Sometimes it’s hard for kids to develop good number skills.…
As most of us know, helping our children build strong language skills starting at a young age is incredibly important for their future academic success. One major component of these language skills is vocabulary. Among the many benefits to possessing a rich vocabulary are: improved comprehension when reading, the ability to communicate better (whether speaking, listening, writing, etc.), and even increased academic and social confidence.
One way teachers and parents are finding success in building the vocabulary of their kindergartners is through the use of educational word search puzzles. These puzzles, which can be completed at home, in the car, and, of course, in the classroom, are an easy way to expose kids to new words without sacrificing the fun.
Benefits of Puzzles
Word searches for kids offer a unique benefit in that in addition to keeping children engaged, they are a great source of exercise for the brain. Studies have shown that for individuals of all ages, whether five or fifty, challenging the brain with a particular activity has the ability to improve specific functions of the brain relevant to that activity. For example, playing memory games will improve memory. The same goes for word-based puzzles; playing word-based games, such as word searches, will improve a child’s language skills.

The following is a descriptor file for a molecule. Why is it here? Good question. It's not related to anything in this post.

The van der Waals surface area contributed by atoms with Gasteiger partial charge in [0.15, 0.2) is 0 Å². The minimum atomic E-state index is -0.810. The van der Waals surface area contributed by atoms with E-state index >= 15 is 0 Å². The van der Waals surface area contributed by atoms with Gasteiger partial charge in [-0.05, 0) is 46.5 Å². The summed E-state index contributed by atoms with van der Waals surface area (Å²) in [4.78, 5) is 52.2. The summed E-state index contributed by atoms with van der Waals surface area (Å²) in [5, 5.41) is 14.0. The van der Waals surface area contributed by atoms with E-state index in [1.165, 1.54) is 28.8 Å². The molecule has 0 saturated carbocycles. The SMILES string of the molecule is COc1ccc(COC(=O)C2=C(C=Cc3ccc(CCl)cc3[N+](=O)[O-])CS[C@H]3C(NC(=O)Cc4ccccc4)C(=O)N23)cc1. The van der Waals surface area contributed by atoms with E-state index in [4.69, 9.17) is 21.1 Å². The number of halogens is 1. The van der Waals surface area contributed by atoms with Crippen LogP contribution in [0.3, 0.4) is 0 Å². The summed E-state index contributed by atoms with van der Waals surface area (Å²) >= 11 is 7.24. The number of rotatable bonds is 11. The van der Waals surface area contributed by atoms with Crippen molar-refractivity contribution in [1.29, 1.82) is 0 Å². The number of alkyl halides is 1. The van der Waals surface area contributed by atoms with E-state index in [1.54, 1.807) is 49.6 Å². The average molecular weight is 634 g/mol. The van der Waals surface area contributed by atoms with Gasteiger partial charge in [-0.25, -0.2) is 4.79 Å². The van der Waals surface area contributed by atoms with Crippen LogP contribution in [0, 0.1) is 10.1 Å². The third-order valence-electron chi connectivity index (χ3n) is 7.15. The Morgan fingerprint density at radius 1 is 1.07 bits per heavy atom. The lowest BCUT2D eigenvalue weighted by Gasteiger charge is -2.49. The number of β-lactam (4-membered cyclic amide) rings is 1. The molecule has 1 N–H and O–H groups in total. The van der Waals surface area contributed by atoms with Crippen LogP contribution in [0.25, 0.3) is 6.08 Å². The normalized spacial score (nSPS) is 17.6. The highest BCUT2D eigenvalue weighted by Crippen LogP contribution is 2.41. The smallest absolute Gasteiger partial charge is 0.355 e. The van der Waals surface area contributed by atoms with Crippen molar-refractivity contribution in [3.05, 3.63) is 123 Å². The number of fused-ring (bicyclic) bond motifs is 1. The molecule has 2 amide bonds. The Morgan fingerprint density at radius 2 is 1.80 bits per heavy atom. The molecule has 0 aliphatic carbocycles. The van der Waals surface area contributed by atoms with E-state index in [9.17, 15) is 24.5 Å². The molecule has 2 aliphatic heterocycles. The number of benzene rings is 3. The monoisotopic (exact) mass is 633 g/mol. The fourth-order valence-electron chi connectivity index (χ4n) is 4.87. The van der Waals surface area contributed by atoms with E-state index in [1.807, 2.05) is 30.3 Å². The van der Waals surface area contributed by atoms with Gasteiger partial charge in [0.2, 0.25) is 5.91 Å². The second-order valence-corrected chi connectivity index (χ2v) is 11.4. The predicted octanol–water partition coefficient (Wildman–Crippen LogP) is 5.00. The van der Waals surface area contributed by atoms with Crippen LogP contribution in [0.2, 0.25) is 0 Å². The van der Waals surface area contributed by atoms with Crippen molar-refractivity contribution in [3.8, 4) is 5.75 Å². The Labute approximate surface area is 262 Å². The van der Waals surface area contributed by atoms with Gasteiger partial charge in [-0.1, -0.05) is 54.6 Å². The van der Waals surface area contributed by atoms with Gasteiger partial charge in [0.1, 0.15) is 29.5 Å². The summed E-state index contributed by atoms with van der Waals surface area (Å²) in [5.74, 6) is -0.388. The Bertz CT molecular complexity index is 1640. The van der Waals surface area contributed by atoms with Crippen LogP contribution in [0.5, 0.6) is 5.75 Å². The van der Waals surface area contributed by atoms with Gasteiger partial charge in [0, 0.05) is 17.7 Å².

Boosting Vocabulary and Spelling
Through the use of a simple kindergarten word search, you can expose your child to a variety of new vocabulary words in a friendly manner. As they search for a specific word among the sea of letters, they familiarize themselves with this word thus increasing the likelihood of recognition when they come across it in the future.
Another benefit of word search puzzles, which is crucial to learning new vocabulary, is that of improving and practicing spelling. When completing a word search game, kindergartners must pay close attention to the sequence of letters comprising each word. As they become more familiar with the word throughout the search, continuously repeating this sequence, they are subconsciously ingraining the spelling of these unfamiliar words within their growing minds.
Keep the Fun Going
There is no shortage of online resources when it comes to word search puzzles for early language learners. However, if you find your child is particularly excited about completing word search puzzles, offer them the opportunity to create their own. Have them pick unfamiliar words out of a book they’re currently reading or even from signs you pass on the drive home. After they’ve compiled a list of vocabulary words, have them look up their definitions in a dictionary. Once they feel comfortable with the various meanings, have them create their own puzzle, positioning the words as they like and filling in empty spaces as they choose. They can complete the puzzle themselves, or give to a friend or classmate to complete.
If you want to really test their knowledge of the meaning of the words, provide only the list of definitions. This will force them to recall the correct word associated with a definition before they’re able to look for it within the word search.